Wow, the hour flew by. 

Here are a few of the comments I received later:

"I thought that the workshop was inspiring...The biggest goal that I have for my family is to find more time for joy. It's funny how things like that tend to slip when you're busy with the daily grind."  

"It really lit a fire under me as well has motivated me even more to perfect my craft. I went home and told my husband about how much I enjoyed your work shop and had a whole discussion surrounding your statement, 'I wish I'd had the courage to live true to myself, not the life others expected of me.' "


I'm grateful for these thoughts, but in getting back to how this whole experience got started... was the workshop a worthwhile marketing strategy for my book? Well, I...

  • Made 1:1 personal connections with others who now know about my book - Win!

  • Feel grateful for the progress I've made so far on the book - Win!

  • Have three more invitations to do similar workshops in the future - Win!

  • Recognize I am not a "sham" 

Big win.

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Never mind the baby will be in Flagstaff -- he'll be a Cardinals fan! Meanwhile I try on my first "Fabulous Grandma" t-shirt...you bet I am.

How I'm Writing the Book
Filling in Research Details - Found a cool new book on our trip to Washington DC's National Gallery, The Vincent Van Gogh Atlas. It's full of info bits. For instance, since the time period is the late 1800's I'd wondered whether it was OK for my protagonist, Jo, to send a letter and receive a response in just a few days. Turns out because of the telegraph and rapidly growing train network in some cities (like Paris where she lives) the postman made as many as four deliveries a day! 
Trave
Books on Strong Women by Female Authors - Please, please pick up Teri Case's, In the Doghouse. Perfect summer reading. A dog is the main character and he is trying his dogged-hardest to patch up a human romance. Behind this silly premise and funny story is a gifted storyteller's warm wisdom about loss, family and love. (The dog is a dude; his human is a woman who ultimately finds her own strength.)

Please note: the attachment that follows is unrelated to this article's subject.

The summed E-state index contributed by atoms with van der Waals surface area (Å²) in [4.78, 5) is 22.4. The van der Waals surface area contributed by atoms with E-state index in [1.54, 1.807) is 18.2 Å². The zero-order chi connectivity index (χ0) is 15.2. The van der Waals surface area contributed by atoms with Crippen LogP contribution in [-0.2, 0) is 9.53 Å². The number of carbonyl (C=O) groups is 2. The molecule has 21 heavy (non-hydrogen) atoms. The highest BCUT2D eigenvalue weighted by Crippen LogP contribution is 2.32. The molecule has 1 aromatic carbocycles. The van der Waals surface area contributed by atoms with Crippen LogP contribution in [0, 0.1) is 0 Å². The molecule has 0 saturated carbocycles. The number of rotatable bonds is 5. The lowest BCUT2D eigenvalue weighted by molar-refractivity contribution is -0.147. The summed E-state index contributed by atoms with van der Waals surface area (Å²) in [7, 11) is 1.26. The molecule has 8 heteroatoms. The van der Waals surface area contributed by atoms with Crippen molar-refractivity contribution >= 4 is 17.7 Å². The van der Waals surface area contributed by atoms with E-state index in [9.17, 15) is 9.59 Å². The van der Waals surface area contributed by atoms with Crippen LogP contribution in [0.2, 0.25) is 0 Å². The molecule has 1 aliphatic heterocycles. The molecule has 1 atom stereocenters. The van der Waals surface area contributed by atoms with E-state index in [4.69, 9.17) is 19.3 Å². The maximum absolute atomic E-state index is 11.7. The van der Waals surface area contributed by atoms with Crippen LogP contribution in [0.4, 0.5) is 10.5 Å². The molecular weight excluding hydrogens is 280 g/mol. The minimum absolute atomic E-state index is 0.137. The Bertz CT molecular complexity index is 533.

Would you share your summer reading recommendation with me?

Personal Stuff
Last week my husband and I took off to visit our Son and Daughter and their Significant Spouses (I first wrote, "Significant Others," but that phrase --  "Others" -- makes them sound like aliens, right?!)  Our visit to our Son was a flight to Flagstaff to attend a baby shower for soon-to-appear First Grandson. The other was a 24-hour Daughter birthday-blur drive to Kansas City and back. We DO NOT SEE THEM ENOUGH, so each visit is super fun.

Also...since the drive to KC is 3-1/2 hours each way, I brought along the hard-copy of my manuscript to thumb through and make sure I'm capturing all my research questions. Thirteen chapters to KC; 13 chapters back. At the end of reading and making the last of my margin notes, I closed the 4-inch binder and said to my Husband, "You know. I think this is a pretty good story!" It's been awhile since I actually read it page-to-page. 

By the way, if your interest is piqued on taking the marketing course, Dan Blank's Mastermind, registration is now open for the July - September time-frame. 

Let me say goodbye for now with another lovely quote from poet Mary Oliver. 

Tell me, what is it you plan to do with your one wild and precious life?

Wildly,

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Kick in the a**...pants!

Some crazy stuff has been happening, 

If you could kick the person in the pants responsible for most of your trouble, you wouldn’t sit for a month.
— Theodore Roosevelt

Ha! 

I couldn't resist this quote. That's me right now. 

Here's the trouble I created: I knew while I was writing my book that I was forging forward with only quick dips into researched facts. Writing it felt like my pen was a battering ram. So I was scared to relax the drive of getting the story on the page by looking up too much stuff. Now I'm thick in the muck of digging to find answers to research questions I pulled out of the first draft once the story was finished. 

It's not the most fun I've ever had. 

For example, by trying to get unknown Vincent van Gogh's art noticed, my protagonist Johanna runs up against the Official Art Establishment. First up, she's a woman who has no business in the business of art dealing. Secondly, she's in Paris, the glittering 19th-century center of all-things-art, so that Parisian authority figures have a heightened self-righteous huffiness about what "true" art is, and a self-proclaimed haughty duty to keep Art's sanctity from being tainted by new artists. 

Imagine their disdain of Jo. 

Like bestowing a Good Housekeeping stamp-of-approval, one way Authorities kept artists in line was to control entry into the Paris Salon art exhibition, a major biennial event giving artists exposure to patrons and reviews in the local press. Critical for artists trying to make a living.